Mount Scale Accessories

By AR on Oct 14, 2014


Axial Racing’s scale accessories are designed to be easy to attach to a body, but there are steps you can take to get more realistic results and to ensure the scale accessories stay put.


Side mirrors might be small, but they undeniably make a huge difference and really up the scale realism of a body. Quite possibly the most important tool for mounting the vast majority of scale accessories, including side mirrors, is a high quality body reamer. Axial’s thin reamer is more precise than a large reamer and perfect for this type of work because it makes it much harder to cut an overly large hole. The first step in mounting your mirrors correctly is to go online and do a little research. Search for photos of full-size trucks similar to your model. This will help you select the best mirror style and locate the correct placement. After you have located where you want to mount the mirror, use a permanent marker to mark the spot. Use the reamer to open a hole—a small hole. Go slowly and make sure you do not create too large of a hole. Don’t worry if the mirror fits slightly loose as the mounting method we recommend will secure the mirror. Axial’s scale accessory parts trees include shims. The shims are not always needed, but are very handy for achieving the desired angle of the mirror on different bodies. If shims are used, a small amount of modeler’s cement will keep them in place. Glue the shim to the mirror’s mounting plate. Do not glue the shim to the body. The glue isn’t necessary, but it will keep the shim from rotating. When the mirror is inserted through the body, slide one of the supplied O-rings over the small nub. If a shim is used, the O-ring can be difficult, if not impossible, to install. Do not worry if you can’t get an O-ring on. Either way, secure the mirror with one of the small body clips. The real trick to mounting the mirrors is using silicone glue on the inside of the body. Silicone will still be flexible when dry and can be removed if the mirror needs to be replaced. A healthy glob of silicone glue will secure the body clip and keep the mirror from rotating on the body.


Windshield Wipers
Windshield wipers are more straight forward and easier to mount than side mirrors, but they too require a little bit of research for the best results. For example, if you’re trying to make your Deadbolt look like an early Bronco and have added a windshield, mount the wipers from the top of the windshield frame.


Dirty Windshield Trick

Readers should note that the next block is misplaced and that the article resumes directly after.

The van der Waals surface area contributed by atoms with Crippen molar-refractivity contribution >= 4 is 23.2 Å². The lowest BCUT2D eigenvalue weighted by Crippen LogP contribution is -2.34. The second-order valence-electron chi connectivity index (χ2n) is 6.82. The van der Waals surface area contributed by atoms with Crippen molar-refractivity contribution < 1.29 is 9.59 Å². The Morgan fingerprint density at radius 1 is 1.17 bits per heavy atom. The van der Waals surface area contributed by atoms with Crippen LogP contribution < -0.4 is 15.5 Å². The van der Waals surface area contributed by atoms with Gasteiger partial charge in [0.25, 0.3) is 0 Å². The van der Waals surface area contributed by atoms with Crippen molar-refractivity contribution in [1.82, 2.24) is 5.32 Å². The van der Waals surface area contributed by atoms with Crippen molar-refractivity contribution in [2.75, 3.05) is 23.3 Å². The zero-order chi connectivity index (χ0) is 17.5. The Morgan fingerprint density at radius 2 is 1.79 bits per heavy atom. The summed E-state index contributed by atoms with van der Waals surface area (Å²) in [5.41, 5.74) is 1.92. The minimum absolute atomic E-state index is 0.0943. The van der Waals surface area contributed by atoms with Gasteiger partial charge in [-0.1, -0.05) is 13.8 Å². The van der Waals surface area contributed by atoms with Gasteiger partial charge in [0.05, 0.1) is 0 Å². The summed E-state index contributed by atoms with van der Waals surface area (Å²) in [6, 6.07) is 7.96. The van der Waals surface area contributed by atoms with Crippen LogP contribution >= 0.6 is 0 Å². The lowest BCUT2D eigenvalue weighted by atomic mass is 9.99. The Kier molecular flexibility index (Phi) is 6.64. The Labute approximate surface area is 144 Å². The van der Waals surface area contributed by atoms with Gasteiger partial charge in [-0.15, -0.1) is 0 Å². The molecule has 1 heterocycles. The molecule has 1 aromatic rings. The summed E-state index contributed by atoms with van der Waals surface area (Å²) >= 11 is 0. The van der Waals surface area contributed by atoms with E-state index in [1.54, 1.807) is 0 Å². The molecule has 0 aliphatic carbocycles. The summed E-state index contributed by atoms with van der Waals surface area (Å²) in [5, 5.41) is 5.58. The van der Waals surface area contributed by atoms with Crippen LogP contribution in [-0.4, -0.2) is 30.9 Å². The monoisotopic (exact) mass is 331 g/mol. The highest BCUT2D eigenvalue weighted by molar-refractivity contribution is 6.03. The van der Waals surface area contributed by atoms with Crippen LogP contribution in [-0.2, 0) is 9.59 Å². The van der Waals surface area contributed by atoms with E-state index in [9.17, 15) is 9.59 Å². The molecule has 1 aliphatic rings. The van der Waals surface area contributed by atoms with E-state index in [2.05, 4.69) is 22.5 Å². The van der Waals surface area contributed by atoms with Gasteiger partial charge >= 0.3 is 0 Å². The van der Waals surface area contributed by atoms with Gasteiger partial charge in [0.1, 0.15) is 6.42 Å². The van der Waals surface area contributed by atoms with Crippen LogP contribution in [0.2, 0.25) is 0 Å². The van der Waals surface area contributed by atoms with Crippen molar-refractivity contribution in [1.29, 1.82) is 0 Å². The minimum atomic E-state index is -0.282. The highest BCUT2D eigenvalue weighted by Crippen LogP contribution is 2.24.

Real off-road vehicles get dirty and one of the places that always catches dirt and grime is the windshield. You can easily mimic the dirty windshield look and the results are truly eye-catching. This technique requires a lot of masking, but is fairly easy to full off. What you are to do is mask off the entire body. A plastic bag will be a big help here. Next, carefully mask off where the windshield wipers clean the glass. This will essentially look like two overlapping half circles. The only part of the body that should be exposed is the parts of the windshield that the wipers don’t clean. Sometimes there is a small section in between the wipers at the bottom of the windshield that also doesn’t get cleaned. When you’re satisfied with how everything is sufficiently masked, spray a very light coat of brown Lexan safe paint. Hold the can twice as far away as you normally would and move the paint spray across in a smooth motion. You are not painting the windshield brown. The goal is to slightly tint the area. Next, do an even lighter coat of black. Be extremely careful to only perform a quick, light coat. Also, resist the temptation to add more paint. When the paint dries, it will cover slightly better than it looks wet. Plus, you don’t want the windshield to look completely filthy when the rest of the body is relatively clean. The goal is to just make the windshield look real.


Cracked Windshield
Cracked windshields aren’t uncommon on off-road vehicles. When you get a big crack in a passenger car, you get it fixed. Off-roaders, however, usually, just suffer the damage until it has to be fixed. Making a fake crack is easy, but you have to be carefully so you don’t hurt yourself or your vehicle’s body. Using a hobby knife, draw a slightly zigzagging crack down the windshield. You can add a few small offshoots if you like.


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